is all very well to talk about improving technology and cutting and
slowing procurement and R&D at the same time. A selective
emphasis on SOF, IS&R, space, cyberwarfare, and unmanned systems
sounds great, but everything depends on how well resources are
allocated, and the Department's history is miserable. As the GAO has
made all too clear, no service has been able to effectively manage
its procurement efforts over the last decade, and no service had an
affordable, practical procurement plan at the time the new strategy
was announced. Moreover, no service has done a good job of showing
that it could manage cuts in existing forces and equipment to buy
new equipment during the last decade. Given this history of failure,
the details really do count - and this includes our defense R&D
efforts and defense industrial base.
whole issue of civil-military operations is not really addressed,
and the QDDR both failed to have substance and is effectively dead.
The practical problem is that this issue is critical in transition
in Afghanistan and in dealing with Pakistan. It already involves a
new crisis in Iraq. It may be equally critical in building new
regional partnerships, particularly given the political upheavals in
the Middle East. The same is true of how the new strategy is tied to
specific military advisory efforts, arms transfers, joint exercises
and facilities. Half a strategy is better than none, but a Defense
Department strategy is not a national security strategy, and the
other half is critical.
how do we create smaller and cheaper forces that can be so flexible,
ready, and deployable that they can fight and defeat any aggressor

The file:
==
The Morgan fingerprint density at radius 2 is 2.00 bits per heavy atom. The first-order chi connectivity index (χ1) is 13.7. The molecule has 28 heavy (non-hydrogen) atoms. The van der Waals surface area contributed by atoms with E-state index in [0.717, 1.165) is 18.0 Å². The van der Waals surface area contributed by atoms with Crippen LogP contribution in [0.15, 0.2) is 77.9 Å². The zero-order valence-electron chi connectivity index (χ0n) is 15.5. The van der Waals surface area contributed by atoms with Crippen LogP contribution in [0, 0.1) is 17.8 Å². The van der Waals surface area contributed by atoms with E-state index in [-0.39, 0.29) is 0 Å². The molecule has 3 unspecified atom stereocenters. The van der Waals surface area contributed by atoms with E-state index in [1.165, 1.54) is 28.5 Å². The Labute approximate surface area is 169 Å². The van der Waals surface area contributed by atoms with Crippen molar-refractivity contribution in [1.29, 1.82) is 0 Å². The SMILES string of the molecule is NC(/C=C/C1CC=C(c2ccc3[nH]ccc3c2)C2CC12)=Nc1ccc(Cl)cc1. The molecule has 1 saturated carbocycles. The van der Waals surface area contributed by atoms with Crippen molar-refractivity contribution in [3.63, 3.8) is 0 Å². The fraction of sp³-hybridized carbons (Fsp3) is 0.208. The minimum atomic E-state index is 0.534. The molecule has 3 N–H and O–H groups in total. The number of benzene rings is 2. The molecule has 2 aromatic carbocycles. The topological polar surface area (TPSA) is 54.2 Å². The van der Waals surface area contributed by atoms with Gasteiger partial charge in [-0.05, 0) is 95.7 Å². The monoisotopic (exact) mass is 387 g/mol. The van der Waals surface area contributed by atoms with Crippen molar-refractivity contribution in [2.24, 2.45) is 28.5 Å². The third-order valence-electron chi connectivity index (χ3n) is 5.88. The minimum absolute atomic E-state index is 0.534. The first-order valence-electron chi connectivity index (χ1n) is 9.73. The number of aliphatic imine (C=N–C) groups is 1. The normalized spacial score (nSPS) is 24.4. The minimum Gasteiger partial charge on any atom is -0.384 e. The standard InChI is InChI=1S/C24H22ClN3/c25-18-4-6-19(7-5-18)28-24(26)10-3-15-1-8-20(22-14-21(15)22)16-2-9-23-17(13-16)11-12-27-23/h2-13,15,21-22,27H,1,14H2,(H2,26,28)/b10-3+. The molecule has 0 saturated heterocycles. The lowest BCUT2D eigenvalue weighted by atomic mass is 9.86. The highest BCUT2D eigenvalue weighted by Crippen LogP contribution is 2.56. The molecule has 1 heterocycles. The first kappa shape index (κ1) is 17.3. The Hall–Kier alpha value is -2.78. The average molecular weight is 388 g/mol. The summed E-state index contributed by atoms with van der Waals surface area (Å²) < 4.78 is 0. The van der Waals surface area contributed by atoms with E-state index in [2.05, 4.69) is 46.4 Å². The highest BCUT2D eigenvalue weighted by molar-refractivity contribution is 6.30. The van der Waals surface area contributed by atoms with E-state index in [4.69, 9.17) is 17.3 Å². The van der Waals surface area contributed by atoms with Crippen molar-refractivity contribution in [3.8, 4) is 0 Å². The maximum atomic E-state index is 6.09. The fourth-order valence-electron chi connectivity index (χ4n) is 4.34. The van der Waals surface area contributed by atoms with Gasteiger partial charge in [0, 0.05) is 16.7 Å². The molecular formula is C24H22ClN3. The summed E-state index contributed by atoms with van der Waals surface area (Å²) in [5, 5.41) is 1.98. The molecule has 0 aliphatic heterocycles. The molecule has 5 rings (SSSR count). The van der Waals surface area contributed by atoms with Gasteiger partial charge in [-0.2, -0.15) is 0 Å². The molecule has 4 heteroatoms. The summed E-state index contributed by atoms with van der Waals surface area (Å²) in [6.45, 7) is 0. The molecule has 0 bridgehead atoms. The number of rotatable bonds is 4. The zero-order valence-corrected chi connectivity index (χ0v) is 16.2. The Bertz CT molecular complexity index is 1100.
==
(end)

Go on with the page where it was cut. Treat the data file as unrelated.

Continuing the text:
in any fight in every kind of war at once?
do we maintain an all-volunteer force - the willingness to stay in
military careers for the years required to be fully effective - and
cut spending? What are the details of the human factors necessary to
make such a strategy workable?
short the devil lies in the details, none of which will really be know
before the budget, tangible force plans, manpower plans, procurement
plans, and details on how US forces and force capabilities will change by
mission and deployment become clear. Moreover, it is the changes during
the next few years that count - not speculation about a future 10 years
from now where the only certainty is that every estimate made now will
prove wrong when the future actually occurs.
"Sustaining U.S. Global Leadership: Priorities for 21st Century
Defense," the brief strategic guidance memno released after
Secretary Paqnetta's remarks, can be downloaded here:
The US Defense Budget is
analyzed in detail in a number of studies by the Burke Chair:
Defense Budget Cuts and Non-Traditional Threats to
US Strategy: An Update and is available on the CSIS web
National Security Implications of a Balanced Budget Amendment
is available on the CSIS website at:
The Coming Challenges in
Defense Planning, Programming, and Budgeting:
This brief analyzes the budgeting and planning challenges the Department
of Defense (DOD) faces at it enters FY 2011. In particular, it focuses on
the budgeting and planning challenges raised by rising Operations and
Maintenance costs, sustained high tempo of operations, rising Military